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Baroness Thornton: My Lords, I beg to move that the House do agree with the Commons in their Amendments 13, 15 and 25. The proposed amendments seek to correct a mistake that has recently come to light and which was made in the Health Act 2006 and which has been consolidated into the National Health Service Act 2006. Commons Amendments 13 and 25 repeal Section 180(2)(c) of the National Health Service Act 2006 while Commons Amendment 15 provides for the new clause set out in Amendment 13 to come into force at the end of a period of two months beginning on the day that this Bill receives Royal Assent and becomes an Act.
Since the introduction of the optical voucher scheme in 1986, government policy relating to the vouchers has been consistent across Administrations. The policy has been that eligibility for NHS optical vouchers should be targeted at children and those in receipt of qualifying income-related benefits or who need a complex appliance. People aged 60 or over are currently included among those who may be eligible for help on low-income grounds or who may need a complex appliance. However, the change introduced by the National Health Service Act 2006 extended eligibility for optical vouchers by mistake to all people aged 60 or over regardless of income. The records show that it was not referred to in the Explanatory Notes, was not discussed during the passage of the Bill through Parliament, and was not the subject of impact assessment or consultation. It was quite simply a mistake made during the process of preparing the draft Bill. Ministers have apologised to the Commons for this mistake and I apologise to noble Lords also. The proposed amendments seek to correct the mistake and reinstate the legislation to reflect what has been a longstanding policy of the Government and what was our intention at the time; namely, that the entitlement should remain unchanged.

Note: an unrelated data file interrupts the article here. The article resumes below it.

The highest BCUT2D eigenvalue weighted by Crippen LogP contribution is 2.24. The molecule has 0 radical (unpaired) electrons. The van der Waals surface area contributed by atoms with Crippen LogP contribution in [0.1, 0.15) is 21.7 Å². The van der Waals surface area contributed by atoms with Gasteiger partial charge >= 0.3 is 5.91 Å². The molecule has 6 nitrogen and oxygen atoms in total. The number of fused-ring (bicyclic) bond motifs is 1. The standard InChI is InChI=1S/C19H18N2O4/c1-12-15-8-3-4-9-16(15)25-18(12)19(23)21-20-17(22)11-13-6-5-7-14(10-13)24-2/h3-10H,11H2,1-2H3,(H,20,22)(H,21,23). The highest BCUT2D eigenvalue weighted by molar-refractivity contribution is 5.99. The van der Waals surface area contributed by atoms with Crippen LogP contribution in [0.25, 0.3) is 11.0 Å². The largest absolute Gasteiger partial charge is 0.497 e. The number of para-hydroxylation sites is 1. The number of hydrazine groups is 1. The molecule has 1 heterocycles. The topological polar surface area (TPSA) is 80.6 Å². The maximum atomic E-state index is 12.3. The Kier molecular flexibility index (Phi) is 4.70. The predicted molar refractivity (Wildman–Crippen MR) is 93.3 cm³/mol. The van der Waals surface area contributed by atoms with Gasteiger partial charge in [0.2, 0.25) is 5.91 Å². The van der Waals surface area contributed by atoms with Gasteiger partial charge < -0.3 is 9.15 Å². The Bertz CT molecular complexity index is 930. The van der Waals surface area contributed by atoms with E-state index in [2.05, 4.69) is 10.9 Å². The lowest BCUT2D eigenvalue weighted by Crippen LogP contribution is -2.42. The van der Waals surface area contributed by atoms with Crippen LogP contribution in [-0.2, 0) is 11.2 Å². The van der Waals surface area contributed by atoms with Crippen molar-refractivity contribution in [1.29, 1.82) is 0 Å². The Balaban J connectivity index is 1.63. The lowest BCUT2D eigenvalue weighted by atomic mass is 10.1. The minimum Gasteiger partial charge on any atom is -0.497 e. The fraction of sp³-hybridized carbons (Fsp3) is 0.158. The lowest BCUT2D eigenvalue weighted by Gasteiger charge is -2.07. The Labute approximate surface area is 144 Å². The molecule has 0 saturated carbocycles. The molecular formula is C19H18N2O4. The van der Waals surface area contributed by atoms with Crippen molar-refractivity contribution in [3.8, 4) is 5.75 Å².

We remain of the view that help with the cost of optical appliances through the NHS voucher scheme should be targeted on those most in need, as this represents the best use of NHS funds. We recognise that people aged 60 or over have an increased risk of eye disease, and because of this, those aged 60 or over are eligible for NHS-funded sight tests. This entitlement continues and is unaffected by the proposed amendment. I beg to move.
(a) after "is not greater than" insert "- (a)";
(b) at end insert "or
(b) 1.5% of the total income of the NHS foundation trust,
whichever is the greater."
(2A) The power conferred by subsection (1) must be exercised subject to the principle that the provision of goods and services in return for private charges must in all circumstances be in the interests of the National Health Service."